About Guilt and Shame:
As a survivor I recommend you concentrate (as much as possible) on being kind to yourself. Over time I found that I was with the majority of survivors that over-rated their grasp and the control of the relationship that is now over.
In those early months, I spent time with five counselors (one a professional, three professionals that were PhDs and personal friends, and the fifth was the professional overseer of our survivor support group.)
Still, I marvel at folks that counsel full time as their livelihood. Along with our sessions, the counselors referred me to a number of books that they had found helpful regarding suicide. In certain ways, we were learning from each other. With a lot of other resources, these times allowed us to get better . . . together.
In the first years (and I just ran across my notes from those sessions,) I felt and recorded that no one could be more responsible for the suicide than me - which is a common survivor assessment.
I would be told over and over to forgive myself. This concept did not click with me. I kept wondering, how a person could forgive themselves? For the longest, I dug in my heels . . . forgiving myself just seemed too illogical. Notes record thinking that losing a child would add to that burden . . . because, no matter their age, they are still your child. These barriers held me prisoner for way too long. Now, I realize that every loss is bounded by sharp edges.
When I was alone, I would focus only on things that had not gone smoothly for us. It was as though my relational shortfall (or certainly all of them summed together) would grade me a failure.
In those early times, I would focus on “us - over the years.” Then I would shift to that Rebecca, my wife, would not be returning. In successive years I would become aware of the complexity of knowing what another person thinks or what they are capable of doing. Things that never crossed my mind before.
During this period I heard this story. “If you take a cup (any size) and begin to fill it a drop at a time . . . at some point, it will reach the brim. Additional drops will actually have it brim above the edge of the rims. In any case, there will be one final drop that causes the cup to overflow.”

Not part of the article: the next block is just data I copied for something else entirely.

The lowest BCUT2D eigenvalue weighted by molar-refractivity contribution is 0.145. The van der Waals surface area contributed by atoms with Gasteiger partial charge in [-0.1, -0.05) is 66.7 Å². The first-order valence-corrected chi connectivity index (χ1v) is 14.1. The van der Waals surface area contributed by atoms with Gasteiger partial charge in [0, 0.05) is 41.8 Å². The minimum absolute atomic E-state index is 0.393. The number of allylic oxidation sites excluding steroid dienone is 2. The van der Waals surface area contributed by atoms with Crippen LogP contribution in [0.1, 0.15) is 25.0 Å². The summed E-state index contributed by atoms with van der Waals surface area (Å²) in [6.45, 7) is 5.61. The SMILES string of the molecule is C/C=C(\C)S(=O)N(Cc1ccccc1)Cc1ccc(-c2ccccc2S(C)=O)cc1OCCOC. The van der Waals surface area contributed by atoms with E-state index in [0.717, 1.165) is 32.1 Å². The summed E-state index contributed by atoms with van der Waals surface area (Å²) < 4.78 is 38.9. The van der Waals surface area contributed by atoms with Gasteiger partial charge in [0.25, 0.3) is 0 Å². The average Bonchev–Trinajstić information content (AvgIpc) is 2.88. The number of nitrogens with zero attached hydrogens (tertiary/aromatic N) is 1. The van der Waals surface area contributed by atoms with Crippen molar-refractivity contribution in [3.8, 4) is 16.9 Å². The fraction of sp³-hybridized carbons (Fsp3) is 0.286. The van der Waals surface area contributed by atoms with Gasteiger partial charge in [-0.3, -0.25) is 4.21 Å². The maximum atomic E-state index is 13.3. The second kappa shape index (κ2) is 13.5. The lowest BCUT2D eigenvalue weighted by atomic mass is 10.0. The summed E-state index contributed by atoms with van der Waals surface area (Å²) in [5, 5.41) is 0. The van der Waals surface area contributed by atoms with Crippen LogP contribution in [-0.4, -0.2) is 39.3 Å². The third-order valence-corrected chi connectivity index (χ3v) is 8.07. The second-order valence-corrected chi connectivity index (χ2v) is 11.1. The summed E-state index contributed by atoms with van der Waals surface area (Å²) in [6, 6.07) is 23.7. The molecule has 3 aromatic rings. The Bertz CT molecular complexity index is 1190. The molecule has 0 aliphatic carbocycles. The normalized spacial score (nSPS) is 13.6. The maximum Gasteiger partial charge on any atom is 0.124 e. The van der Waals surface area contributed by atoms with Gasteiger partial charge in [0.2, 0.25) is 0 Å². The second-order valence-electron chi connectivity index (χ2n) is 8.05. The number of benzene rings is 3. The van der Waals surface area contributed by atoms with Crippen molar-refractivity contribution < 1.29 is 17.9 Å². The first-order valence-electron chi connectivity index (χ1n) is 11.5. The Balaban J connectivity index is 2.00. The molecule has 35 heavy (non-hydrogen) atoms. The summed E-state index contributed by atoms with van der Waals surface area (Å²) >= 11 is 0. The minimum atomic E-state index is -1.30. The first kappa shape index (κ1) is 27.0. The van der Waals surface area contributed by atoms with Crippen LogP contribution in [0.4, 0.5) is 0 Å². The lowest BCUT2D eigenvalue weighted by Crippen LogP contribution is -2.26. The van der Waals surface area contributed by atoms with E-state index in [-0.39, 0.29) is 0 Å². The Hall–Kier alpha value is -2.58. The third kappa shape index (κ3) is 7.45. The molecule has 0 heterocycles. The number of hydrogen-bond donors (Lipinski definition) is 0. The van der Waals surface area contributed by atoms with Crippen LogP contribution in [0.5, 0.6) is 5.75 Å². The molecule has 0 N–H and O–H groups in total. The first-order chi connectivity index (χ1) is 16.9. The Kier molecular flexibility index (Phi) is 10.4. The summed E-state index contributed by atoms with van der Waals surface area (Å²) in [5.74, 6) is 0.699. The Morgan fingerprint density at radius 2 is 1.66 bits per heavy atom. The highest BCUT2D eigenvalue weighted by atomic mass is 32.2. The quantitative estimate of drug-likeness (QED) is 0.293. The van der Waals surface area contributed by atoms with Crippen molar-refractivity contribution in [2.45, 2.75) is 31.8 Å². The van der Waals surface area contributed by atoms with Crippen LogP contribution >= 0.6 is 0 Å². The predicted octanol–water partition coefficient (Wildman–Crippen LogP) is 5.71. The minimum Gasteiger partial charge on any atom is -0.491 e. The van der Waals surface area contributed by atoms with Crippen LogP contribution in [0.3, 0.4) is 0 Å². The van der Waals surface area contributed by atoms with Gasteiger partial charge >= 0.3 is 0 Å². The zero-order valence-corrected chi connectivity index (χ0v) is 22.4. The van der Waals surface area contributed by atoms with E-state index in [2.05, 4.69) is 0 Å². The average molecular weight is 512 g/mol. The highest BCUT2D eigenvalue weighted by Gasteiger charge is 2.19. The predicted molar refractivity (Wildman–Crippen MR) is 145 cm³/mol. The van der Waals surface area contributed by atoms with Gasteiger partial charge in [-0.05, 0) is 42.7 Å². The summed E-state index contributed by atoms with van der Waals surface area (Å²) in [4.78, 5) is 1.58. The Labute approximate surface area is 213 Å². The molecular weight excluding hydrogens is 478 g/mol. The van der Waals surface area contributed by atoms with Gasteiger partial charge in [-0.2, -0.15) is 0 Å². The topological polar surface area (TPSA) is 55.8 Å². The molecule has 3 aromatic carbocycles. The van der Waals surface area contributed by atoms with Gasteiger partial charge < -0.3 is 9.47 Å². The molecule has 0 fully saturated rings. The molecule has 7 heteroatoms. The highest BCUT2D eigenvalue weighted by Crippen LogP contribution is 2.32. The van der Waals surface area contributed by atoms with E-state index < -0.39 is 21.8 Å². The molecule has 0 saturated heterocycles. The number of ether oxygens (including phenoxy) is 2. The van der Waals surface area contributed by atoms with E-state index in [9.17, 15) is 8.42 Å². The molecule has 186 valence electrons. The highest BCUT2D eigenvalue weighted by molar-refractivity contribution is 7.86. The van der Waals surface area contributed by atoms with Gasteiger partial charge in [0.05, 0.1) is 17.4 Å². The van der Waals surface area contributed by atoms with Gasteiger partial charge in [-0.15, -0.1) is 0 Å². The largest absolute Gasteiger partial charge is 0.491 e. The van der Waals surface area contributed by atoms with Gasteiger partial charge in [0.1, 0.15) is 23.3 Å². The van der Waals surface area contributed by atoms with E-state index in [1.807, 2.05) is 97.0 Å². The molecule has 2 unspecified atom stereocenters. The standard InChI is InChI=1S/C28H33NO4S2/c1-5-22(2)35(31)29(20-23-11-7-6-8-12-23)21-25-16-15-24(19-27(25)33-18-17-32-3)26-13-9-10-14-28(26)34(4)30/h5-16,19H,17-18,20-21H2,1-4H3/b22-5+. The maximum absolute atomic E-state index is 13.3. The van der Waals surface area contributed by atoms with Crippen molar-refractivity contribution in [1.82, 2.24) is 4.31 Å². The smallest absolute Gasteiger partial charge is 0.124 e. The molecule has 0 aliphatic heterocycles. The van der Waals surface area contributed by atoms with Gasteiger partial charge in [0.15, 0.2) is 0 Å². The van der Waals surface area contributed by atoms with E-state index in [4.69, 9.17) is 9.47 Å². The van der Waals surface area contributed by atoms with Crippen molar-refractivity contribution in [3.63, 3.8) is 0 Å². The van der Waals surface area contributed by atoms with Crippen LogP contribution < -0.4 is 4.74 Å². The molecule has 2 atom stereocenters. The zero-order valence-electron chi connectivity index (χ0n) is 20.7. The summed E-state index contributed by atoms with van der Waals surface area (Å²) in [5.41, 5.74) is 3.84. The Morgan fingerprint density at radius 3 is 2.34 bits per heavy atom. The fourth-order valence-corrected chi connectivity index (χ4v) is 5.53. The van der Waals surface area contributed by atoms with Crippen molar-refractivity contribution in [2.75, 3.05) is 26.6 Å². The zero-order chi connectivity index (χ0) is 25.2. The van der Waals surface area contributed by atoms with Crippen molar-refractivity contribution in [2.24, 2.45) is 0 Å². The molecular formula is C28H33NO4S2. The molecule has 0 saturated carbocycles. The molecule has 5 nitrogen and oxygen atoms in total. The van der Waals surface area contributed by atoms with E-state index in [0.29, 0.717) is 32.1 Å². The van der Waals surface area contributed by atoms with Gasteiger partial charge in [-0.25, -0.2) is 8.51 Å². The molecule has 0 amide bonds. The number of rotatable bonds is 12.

At that point an argument starts . . . was it the last drop or one of the bazillion ones that proceeded it? The truth is . . . no one can answer this question because it is the cumulative assessment over time and the effect of too many drops.
Applying this story to the event of suicide, no one can ever truly know. Yet, we are driven to (and do from time to time) make this judgment. Any explanation we rendered is based on an unknowable number of drops and all manner of resulting assumptions. These assumptions could be 100% correct . . . but . . . then they could be totally incorrect. In this life, it is an eternally unanswerable question.
To change our way of thinking is not an instant thing . . . we all resist change. Over time I had to bring the constant ruminations to an end. Here almost two decades later, I still will hear or read something that takes me back to the “Why question.” But now, the ruminations will quickly fade away . . . without conflict.
To blame myself is a product of guilt (and with suicide, there is the added element of shame.) Guilt for all the things I could have done differently and shame for the failures of not doing them.
Guilt and shame coexist and are intertwined.
For me, I had to adjust my expectations down to a reasonable level. Today, I have accepted that I am just not that smart (in this arena,) and probably not much of a leader back in those times. Now, I see myself as being ordinary and nothing more.
If you ask, why I don’t feel guilt like I use to? I put my analysis and judgment tendencies in neutral. I had to let them go. This was all about dreams that vanished and expectations that can never be met. I consciously had to adjust and let them go.
This was not a flash event. It has matured over the years. - blessings, dJ
FHAS-About Guilt & Shame V7-G-1119.2017